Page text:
Live in Hyde Park – Elvis Costello, Ray Davies and the Rolling Stones
The Rolling Stones, Hyde Park, 13/07/13
View: Tier 1, three rows from the stage
When the Stones have played two gigs in the same town on the 50 And Counting tour the second gig has been musically more interesting and better received. And so it proved at Hyde Park 2. There were rare moments of delicacy on Ruby Tuesday, some cranked-up guitars from Keith Richards and Ronnie Wood on Street Fighting Man (with lyrical London references) and a UK debut for Emotional Rescue, rehabilitated from 70’s novelty to a slinky dance groove courtesy of Darryl Jones bass. Another first: Charlie Watts speaks! (he said hello). Musical highspot was the presence on Midnight Rambler of guitarist Mick Taylor, the only guest that most hardcore Stones fans need. A mesmerising duet between Taylor’s Les Paul Sunburst and Jagger’s mouthharp was conducted head-to-head, the two protagonists were so close they almost merged. Two contrasting images: Jagger skipping the length of the walkway to end encore Satisfaction and two hours of music without even being out of breath, whilst Richards and Watts exited the stage arms round each others shoulders for mutual support as if they were off to the Day Centre. So the last gig on this tour but last live show ever? Not while the Stones can satisy 65,000 fans, both casual punters and grizzled veterans.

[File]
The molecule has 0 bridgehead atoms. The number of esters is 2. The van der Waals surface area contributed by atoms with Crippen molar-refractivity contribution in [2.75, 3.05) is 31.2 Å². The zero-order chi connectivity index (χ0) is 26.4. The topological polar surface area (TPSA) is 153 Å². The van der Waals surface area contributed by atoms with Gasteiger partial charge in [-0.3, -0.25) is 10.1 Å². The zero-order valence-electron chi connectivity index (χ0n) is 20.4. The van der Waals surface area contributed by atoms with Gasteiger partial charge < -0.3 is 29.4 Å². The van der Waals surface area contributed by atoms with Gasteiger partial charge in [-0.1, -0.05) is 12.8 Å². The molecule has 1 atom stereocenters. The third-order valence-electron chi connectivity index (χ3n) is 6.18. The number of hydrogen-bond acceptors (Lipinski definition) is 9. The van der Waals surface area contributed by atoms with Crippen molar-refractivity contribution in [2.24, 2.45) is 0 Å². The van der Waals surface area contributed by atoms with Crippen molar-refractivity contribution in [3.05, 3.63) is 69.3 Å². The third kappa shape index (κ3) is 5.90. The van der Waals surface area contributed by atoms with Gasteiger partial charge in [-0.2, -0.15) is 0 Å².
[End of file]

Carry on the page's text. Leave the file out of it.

Elvis Costello and Ray Davies, Hyde Park, 12/07/13
View: Loitering towards the front, Stage right
The last free gig in Hyde Park was in 1976, so a triple bill of Nick Lowe, Elvis Costello and Ray Davies on a beautiful July evening for no money was an unexpected treat, created by headliner Elton John cancelling with appendicitis. After a well-received acoustic set from Nick Lowe and an unmemorable turn from Gabrielle Applin Elvis Costello provided an object lesson in how to storm a festival: play your hits, play them loud, play them fast. The set was drawn mainly from his first three LPs, plus a beautifully sung rendition of the ghastly She (Aznavour rather than Parsons). A final flourish of Pump It Up, (What’s So Funny About) Peace, Love & Understanding and Shipbuilding brought the set to a climax which was then marginally defused by a brooding I Want You.
Ray Davies had a hard act to follow but his back catalogue rose to the challenge. He effectively balanced the well-known stuff such as Dead End Street. You Really Got Me and Waterloo Sunset with songs of more selective appeal like I’m Not Like Everybody Else, I Need You and a cleverly abridged Celluloid Heroes. Ray’s young band were significantly strengthened by Pretender James Walbourne on lead guitar and backing vocals who added greatly to See My Friends. The singalong qualities of Sunny Afternoon were ruthlessly exploited by Ray, an expert in engaging audience participation. Some momentum was lost by Ray’s frequent disappearances and by the occasional dodgy song selection such as 20th Century Man – Ray is clearly fond of the prescience of its lyrics but the tune is a turkey. By the time Lola made its inevitable encore appearance a Union Jacket wearing Davies had been officially recognised as a national treasure. As the £15 tea towels in the Merch tent said, God Save The Kinks!